• Also there’s the problem that hard cases make for hard laws, especially when those cases are tearjerkers or evoke visceral fears. One of my current works in progress deals with a post-biological human getting caught on the wrong end of a law intended to criminalize the development of dangerous abhuman AI’s, a law made after a disaster that involved a badly-designed AI, such that people demanded the legislators Make A Law to ensure it wouldn’t happen again.

  7. Egregious Charles

    Rule of Law was great but it is impossible now because we have so many laws that the only reason anyone is not in prison is selective enforcement. Have you used a product in a manner inconsistent with its labeling? Sold toys at a yard sale without having them tested for lead? I can list a few but if the problem were a short list of laws everybody breaks, it would be an easy fix. The problem is that Congress passes somewhere around 8000 laws a year* and you have to obey all of them, not to mention state and local laws and regulations from various agencies with delegated lawmaking power. They are not written with perfect clarity or accuracy and frequently affect people they weren’t aimed at (like lead testing toys at yard sales which was aimed at Mattel and their ilk). You have to follow the letter of the law, not the intent. Masses of those will have to be repealed before we can have Rule of Law again.

    *Of this 8000 most are appropriations bills that only affect spending of your tax money not your behavior but you still have to read them to know which aren’t.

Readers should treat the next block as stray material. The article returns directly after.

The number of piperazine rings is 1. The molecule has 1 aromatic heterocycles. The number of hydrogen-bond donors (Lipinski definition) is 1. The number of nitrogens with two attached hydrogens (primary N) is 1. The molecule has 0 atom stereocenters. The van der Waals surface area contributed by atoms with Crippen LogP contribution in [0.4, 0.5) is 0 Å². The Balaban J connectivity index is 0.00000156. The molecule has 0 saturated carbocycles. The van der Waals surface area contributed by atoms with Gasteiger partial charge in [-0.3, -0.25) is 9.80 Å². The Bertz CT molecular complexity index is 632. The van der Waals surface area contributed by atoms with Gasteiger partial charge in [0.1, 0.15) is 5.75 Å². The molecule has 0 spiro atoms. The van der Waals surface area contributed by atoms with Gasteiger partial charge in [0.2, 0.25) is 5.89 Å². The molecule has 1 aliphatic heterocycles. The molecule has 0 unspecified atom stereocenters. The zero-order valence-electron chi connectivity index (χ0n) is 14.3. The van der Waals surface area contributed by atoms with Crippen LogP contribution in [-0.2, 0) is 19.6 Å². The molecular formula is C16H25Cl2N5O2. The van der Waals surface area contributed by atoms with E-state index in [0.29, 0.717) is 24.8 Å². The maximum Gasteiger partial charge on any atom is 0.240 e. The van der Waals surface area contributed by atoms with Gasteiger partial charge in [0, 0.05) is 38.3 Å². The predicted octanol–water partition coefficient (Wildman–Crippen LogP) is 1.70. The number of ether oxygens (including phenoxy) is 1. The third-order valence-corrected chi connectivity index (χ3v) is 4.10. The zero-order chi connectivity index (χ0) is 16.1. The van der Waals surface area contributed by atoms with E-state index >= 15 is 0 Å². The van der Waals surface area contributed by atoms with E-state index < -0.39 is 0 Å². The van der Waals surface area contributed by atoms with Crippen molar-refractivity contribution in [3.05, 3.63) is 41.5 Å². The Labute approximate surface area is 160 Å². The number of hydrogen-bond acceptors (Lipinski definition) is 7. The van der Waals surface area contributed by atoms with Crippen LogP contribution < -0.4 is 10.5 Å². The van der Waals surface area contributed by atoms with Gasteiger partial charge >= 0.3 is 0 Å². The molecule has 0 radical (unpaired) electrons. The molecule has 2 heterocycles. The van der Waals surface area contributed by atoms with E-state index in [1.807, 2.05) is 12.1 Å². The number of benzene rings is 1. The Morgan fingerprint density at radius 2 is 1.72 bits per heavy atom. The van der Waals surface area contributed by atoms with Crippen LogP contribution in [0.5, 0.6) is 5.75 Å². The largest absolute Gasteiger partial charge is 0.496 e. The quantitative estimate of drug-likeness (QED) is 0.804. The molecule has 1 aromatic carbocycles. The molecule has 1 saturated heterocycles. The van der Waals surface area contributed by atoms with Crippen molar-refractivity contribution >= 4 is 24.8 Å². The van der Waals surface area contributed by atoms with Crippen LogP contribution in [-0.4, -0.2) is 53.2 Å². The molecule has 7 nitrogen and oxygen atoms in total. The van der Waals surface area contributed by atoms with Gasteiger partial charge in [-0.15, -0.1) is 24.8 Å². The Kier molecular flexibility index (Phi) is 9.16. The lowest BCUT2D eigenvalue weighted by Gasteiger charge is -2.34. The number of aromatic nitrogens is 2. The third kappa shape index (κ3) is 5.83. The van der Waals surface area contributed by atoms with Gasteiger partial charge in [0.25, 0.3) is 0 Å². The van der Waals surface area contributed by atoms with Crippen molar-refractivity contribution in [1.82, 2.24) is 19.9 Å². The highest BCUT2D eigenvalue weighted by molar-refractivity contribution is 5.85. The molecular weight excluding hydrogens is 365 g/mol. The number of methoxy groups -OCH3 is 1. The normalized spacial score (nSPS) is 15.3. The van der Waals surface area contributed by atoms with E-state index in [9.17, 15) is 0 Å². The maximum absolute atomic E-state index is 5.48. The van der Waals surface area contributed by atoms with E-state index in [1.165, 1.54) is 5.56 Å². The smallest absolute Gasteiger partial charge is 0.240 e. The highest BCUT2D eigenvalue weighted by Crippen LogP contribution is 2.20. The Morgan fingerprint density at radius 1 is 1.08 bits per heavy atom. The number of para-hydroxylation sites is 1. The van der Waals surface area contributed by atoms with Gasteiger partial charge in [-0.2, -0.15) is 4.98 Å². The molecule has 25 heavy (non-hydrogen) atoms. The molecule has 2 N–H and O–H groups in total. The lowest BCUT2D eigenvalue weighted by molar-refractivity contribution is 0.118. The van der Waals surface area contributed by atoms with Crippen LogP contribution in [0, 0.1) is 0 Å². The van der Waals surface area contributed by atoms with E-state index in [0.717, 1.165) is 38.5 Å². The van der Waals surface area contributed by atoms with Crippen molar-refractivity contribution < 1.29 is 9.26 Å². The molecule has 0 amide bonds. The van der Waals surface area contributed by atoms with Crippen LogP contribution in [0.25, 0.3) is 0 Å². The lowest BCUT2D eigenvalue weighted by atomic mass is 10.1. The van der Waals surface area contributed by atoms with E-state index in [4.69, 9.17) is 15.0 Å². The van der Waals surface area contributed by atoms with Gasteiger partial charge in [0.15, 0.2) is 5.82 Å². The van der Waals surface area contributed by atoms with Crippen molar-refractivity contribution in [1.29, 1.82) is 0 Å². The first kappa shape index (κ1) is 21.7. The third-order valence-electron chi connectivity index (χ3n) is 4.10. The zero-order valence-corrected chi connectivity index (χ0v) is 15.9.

8. Since Hong Kong’s protests were mentioned…

    A WSJ article two weeks ago mentioned some interesting trivia about the number ‘689’.

    1.) The number has been adopted by the Hong Kong protestors because it’s the number of votes that the current head of Hong Kong received. 689 out of the 1200 electors that Beijing allows voted for the guy.
    2.) June, 1989, is when the Tianenmen Square protests were crushed. June, 1989, in a numeric format is 6-89, or 689.
    3.) That other island off the coast of China that has a rocky political relationship with China is the home of the Republic of China, or Taiwan. The current president of Taiwan received 6.89 million votes in the last election.

  9. Just posting to follow.

  10. Off topic but J&G sales are running a sale on Mauser k98s for $249.95. Is it a comment on my age or the country that I can remember when they could be had for less than $100?

  11. Okay, I think I’ve finally noticed a pattern that I’ve been seeing in a fair number of books, fanfic, etc.

    1. You have a villainous villain, and the goodies plan to stop him.

    2. The goodies stop him in a humorous, secret way, or a clever, public way. Usually this involves the villain holding onto the Idiot Ball good and hard. There is much proclamation of how it would be evil to kill somebody, so they have to be clever instead of using brute force. (The latest one is that you killing somebody to protect others and make the world safer just makes you feel better about other people being safe, so really it’s no different from killing for money because money makes you feel better.)